St John’s Colleton (S. Car.) Octr. 3rd. 1831
Personally unacquainted as I am with you, I fear that the liberty I take in addressing to you this communication may be deemed a troublesome, perhaps an impertinent intrusion upon your privacy & Leisure. I can well conjecture the frequent demands which are made upon your time, for counsel & information, having relation to the political history & opinions of the country, in the government of which you have acted so important & distinguished a part. And being persuaded that you must be thereby involved in a very extensive & no doubt inconvenient correspondence, I have declined for a long time to trouble you with the subject of the present communication, under the hope that I might be able to procure the information desired from other sources; by which there might have been avoided the necessity of an application to yourself. Disappointed however in this expectation, I have to throw myself upon your indulgence, and seek from you, what cannot otherwise be procured, and certainly from no man in America, so well as from yourself: And I trust, I shall find an apology for this intrusion, in the motive by which I am influenced; a motive which will be made apparent by a candid developement of the nature of the information, and the objects for which it is desired.
The extraordinary political excitement which prevails in this State, has no doubt awakened your attention, in common with that of every other friend of the Union; and from the tone of our publick prints you are perhaps well informed, that the immediate cause of it, at present, is the efforts of one the Great Parties into which our State is divided, to carry out their doctrine of Nullification, into its legitimate practical result of arresting (by force if necessary) the operation of the existing Tariff Law. You are doubtless also aware that attempts have been made, and are now zealously pursued, by certain of our publick men, and by many of our publick journals, to justify this act, and to recommend to our citizens the doctrine of Nullification, (as understood at this time by some of our South Carolina politicians) by enlisting on its side the authority of the Virginia & Kentucky Resolutions of .98 & .99, and by the deservedly high authority also of Mr. Jefferson, and until recently by that of your own name.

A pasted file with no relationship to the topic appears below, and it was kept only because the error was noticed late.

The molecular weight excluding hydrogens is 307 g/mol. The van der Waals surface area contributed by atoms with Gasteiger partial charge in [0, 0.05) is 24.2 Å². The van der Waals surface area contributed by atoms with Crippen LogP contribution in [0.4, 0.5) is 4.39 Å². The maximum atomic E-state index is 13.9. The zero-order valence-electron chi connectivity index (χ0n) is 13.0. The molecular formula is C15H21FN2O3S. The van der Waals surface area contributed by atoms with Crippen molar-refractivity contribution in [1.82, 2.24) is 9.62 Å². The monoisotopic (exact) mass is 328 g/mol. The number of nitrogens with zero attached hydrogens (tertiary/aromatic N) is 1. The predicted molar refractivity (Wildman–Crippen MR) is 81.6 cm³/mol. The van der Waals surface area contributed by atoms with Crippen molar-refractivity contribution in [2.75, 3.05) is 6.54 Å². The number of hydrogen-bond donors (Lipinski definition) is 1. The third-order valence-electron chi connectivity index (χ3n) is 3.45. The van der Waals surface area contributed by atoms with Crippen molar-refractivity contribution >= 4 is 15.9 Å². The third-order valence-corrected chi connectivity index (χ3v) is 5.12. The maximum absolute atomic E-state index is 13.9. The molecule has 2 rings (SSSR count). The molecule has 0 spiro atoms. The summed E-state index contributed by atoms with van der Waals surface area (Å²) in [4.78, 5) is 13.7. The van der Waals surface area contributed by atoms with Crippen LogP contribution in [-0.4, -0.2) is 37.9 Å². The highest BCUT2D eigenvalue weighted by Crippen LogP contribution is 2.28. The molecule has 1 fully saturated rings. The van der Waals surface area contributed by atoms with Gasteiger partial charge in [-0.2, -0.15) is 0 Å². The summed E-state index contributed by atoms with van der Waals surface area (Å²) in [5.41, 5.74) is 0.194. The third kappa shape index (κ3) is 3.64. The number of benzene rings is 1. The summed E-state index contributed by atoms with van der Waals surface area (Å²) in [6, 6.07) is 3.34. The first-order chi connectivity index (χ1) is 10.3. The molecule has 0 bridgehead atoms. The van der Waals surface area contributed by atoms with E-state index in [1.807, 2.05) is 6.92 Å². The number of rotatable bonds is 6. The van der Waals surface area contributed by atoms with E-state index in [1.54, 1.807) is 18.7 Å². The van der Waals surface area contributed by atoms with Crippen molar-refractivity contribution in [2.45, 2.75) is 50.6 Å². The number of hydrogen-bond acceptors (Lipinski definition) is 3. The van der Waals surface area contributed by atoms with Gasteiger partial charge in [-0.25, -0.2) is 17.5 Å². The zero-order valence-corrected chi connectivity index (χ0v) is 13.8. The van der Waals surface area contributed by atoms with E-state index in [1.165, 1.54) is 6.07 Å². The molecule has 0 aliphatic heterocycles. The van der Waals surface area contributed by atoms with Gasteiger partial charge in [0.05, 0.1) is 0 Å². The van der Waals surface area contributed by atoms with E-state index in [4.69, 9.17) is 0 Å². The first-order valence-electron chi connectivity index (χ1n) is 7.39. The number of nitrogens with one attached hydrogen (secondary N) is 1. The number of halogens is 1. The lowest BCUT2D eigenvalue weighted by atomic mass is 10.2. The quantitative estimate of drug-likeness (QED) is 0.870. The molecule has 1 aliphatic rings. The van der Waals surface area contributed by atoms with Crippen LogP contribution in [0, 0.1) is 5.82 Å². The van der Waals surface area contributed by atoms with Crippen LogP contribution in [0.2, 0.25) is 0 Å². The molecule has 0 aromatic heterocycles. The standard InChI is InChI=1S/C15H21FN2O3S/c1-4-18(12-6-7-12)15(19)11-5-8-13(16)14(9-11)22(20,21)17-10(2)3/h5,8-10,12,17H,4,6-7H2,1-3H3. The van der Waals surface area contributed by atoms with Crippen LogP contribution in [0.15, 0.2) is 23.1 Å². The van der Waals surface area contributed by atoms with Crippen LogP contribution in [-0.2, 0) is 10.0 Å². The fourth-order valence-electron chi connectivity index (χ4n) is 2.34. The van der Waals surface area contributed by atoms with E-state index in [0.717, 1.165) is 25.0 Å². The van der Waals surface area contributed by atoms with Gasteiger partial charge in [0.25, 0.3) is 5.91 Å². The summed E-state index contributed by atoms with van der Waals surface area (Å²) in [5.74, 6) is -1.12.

Rebuked however, by the decided disapprobation of their doctrine, which was conveyed in your letter of Augst 1830 to the Editor of the N. American Review, they have rallied, only with the more zeal under the authority of Mr. Jefferson, and endeavour to array his authority against that of your own. They not only claim to deduce their notions of Nullification from the Resns just referred to, but assert, that it is expressly & "totidem verbis," declared by Mr. Jefferson himself, in the Kentucky Resolution of .99; of which, they say Mr. Jefferson is the author. The authority upon which they rely for proof of this assertion is a letter written by Mr. Jefferson of the 11th Decr. 1821 (which may be seen in the IV Vol. of his works p. 344) in which he admits generally that he is the author of the Ken. Resns but without stating, whether he had allusion to the Resns of .98 simply, or to the Resns of both .98 and .99. You are aware that it is in the Resolution of 99 that the sentiment is expressed upon which so much reliance is placed by them—’that the States being sovereign & independent have the right to judge if infractions of the constitution", and a "Nullification by <their> sovereignties of all unauthorized acts done under Colour of that instrument is the rightful remedy"